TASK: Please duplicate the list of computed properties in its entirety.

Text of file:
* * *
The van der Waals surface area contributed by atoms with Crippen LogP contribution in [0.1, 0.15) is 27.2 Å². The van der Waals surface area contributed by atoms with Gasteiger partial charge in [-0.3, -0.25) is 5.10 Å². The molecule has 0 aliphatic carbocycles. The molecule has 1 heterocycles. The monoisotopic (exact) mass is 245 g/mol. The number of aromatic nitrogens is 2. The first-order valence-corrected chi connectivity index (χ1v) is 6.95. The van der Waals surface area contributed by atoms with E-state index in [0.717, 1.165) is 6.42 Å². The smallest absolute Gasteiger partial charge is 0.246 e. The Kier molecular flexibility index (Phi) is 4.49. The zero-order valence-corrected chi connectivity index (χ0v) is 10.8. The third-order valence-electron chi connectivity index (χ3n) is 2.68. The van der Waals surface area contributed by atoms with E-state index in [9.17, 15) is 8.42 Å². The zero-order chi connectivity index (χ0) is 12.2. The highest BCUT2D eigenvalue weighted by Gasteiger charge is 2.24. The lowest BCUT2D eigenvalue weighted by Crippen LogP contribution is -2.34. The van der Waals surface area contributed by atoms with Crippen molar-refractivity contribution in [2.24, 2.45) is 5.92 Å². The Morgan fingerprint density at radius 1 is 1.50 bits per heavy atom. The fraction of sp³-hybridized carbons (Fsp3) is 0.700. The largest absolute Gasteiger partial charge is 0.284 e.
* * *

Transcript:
The van der Waals surface area contributed by atoms with Crippen LogP contribution in [0.1, 0.15) is 27.2 Å². The van der Waals surface area contributed by atoms with Gasteiger partial charge in [-0.3, -0.25) is 5.10 Å². The molecule has 0 aliphatic carbocycles. The molecule has 1 heterocycles. The monoisotopic (exact) mass is 245 g/mol. The number of aromatic nitrogens is 2. The first-order valence-corrected chi connectivity index (χ1v) is 6.95. The van der Waals surface area contributed by atoms with E-state index in [0.717, 1.165) is 6.42 Å². The smallest absolute Gasteiger partial charge is 0.246 e. The Kier molecular flexibility index (Phi) is 4.49. The zero-order valence-corrected chi connectivity index (χ0v) is 10.8. The third-order valence-electron chi connectivity index (χ3n) is 2.68. The van der Waals surface area contributed by atoms with E-state index in [9.17, 15) is 8.42 Å². The zero-order chi connectivity index (χ0) is 12.2. The highest BCUT2D eigenvalue weighted by Gasteiger charge is 2.24. The lowest BCUT2D eigenvalue weighted by Crippen LogP contribution is -2.34. The van der Waals surface area contributed by atoms with Crippen molar-refractivity contribution in [2.24, 2.45) is 5.92 Å². The Morgan fingerprint density at radius 1 is 1.50 bits per heavy atom. The fraction of sp³-hybridized carbons (Fsp3) is 0.700. The largest absolute Gasteiger partial charge is 0.284 e.